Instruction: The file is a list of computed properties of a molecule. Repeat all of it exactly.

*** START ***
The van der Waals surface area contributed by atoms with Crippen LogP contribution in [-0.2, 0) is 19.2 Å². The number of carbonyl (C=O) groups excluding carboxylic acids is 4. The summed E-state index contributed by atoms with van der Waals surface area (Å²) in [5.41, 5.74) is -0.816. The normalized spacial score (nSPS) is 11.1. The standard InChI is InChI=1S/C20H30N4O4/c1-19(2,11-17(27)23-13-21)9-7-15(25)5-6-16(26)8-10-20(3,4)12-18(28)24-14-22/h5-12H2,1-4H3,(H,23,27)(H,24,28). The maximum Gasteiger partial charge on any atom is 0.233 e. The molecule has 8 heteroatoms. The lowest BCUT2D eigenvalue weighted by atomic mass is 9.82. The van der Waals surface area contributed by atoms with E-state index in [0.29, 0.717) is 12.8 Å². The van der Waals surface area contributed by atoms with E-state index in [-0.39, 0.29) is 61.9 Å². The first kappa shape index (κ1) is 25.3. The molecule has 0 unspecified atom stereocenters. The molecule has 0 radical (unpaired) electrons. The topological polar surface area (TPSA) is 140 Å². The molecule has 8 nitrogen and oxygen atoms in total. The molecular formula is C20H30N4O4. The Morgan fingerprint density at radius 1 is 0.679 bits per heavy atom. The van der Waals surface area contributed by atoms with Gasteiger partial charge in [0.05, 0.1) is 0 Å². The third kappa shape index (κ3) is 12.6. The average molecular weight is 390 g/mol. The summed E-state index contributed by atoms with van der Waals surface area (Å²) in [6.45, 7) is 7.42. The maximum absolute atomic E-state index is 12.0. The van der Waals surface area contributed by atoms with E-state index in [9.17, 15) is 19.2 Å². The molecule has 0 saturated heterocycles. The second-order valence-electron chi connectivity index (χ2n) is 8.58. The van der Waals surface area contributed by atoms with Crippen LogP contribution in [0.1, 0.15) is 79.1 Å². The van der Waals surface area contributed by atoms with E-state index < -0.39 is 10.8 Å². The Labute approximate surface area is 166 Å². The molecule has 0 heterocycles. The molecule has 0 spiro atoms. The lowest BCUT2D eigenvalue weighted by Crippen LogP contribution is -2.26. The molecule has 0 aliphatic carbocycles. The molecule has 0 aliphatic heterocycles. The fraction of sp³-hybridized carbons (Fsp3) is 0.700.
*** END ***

The van der Waals surface area contributed by atoms with Crippen LogP contribution in [-0.2, 0) is 19.2 Å². The number of carbonyl (C=O) groups excluding carboxylic acids is 4. The summed E-state index contributed by atoms with van der Waals surface area (Å²) in [5.41, 5.74) is -0.816. The normalized spacial score (nSPS) is 11.1. The standard InChI is InChI=1S/C20H30N4O4/c1-19(2,11-17(27)23-13-21)9-7-15(25)5-6-16(26)8-10-20(3,4)12-18(28)24-14-22/h5-12H2,1-4H3,(H,23,27)(H,24,28). The maximum Gasteiger partial charge on any atom is 0.233 e. The molecule has 8 heteroatoms. The lowest BCUT2D eigenvalue weighted by atomic mass is 9.82. The van der Waals surface area contributed by atoms with E-state index in [0.29, 0.717) is 12.8 Å². The van der Waals surface area contributed by atoms with E-state index in [-0.39, 0.29) is 61.9 Å². The first kappa shape index (κ1) is 25.3. The molecule has 0 unspecified atom stereocenters. The molecule has 0 radical (unpaired) electrons. The topological polar surface area (TPSA) is 140 Å². The molecule has 8 nitrogen and oxygen atoms in total. The molecular formula is C20H30N4O4. The Morgan fingerprint density at radius 1 is 0.679 bits per heavy atom. The van der Waals surface area contributed by atoms with Gasteiger partial charge in [0.05, 0.1) is 0 Å². The third kappa shape index (κ3) is 12.6. The average molecular weight is 390 g/mol. The summed E-state index contributed by atoms with van der Waals surface area (Å²) in [6.45, 7) is 7.42. The maximum absolute atomic E-state index is 12.0. The van der Waals surface area contributed by atoms with E-state index in [9.17, 15) is 19.2 Å². The molecule has 0 saturated heterocycles. The second-order valence-electron chi connectivity index (χ2n) is 8.58. The van der Waals surface area contributed by atoms with Crippen LogP contribution in [0.1, 0.15) is 79.1 Å². The van der Waals surface area contributed by atoms with E-state index < -0.39 is 10.8 Å². The Labute approximate surface area is 166 Å². The molecule has 0 heterocycles. The molecule has 0 spiro atoms. The lowest BCUT2D eigenvalue weighted by Crippen LogP contribution is -2.26. The molecule has 0 aliphatic carbocycles. The molecule has 0 aliphatic heterocycles. The fraction of sp³-hybridized carbons (Fsp3) is 0.700.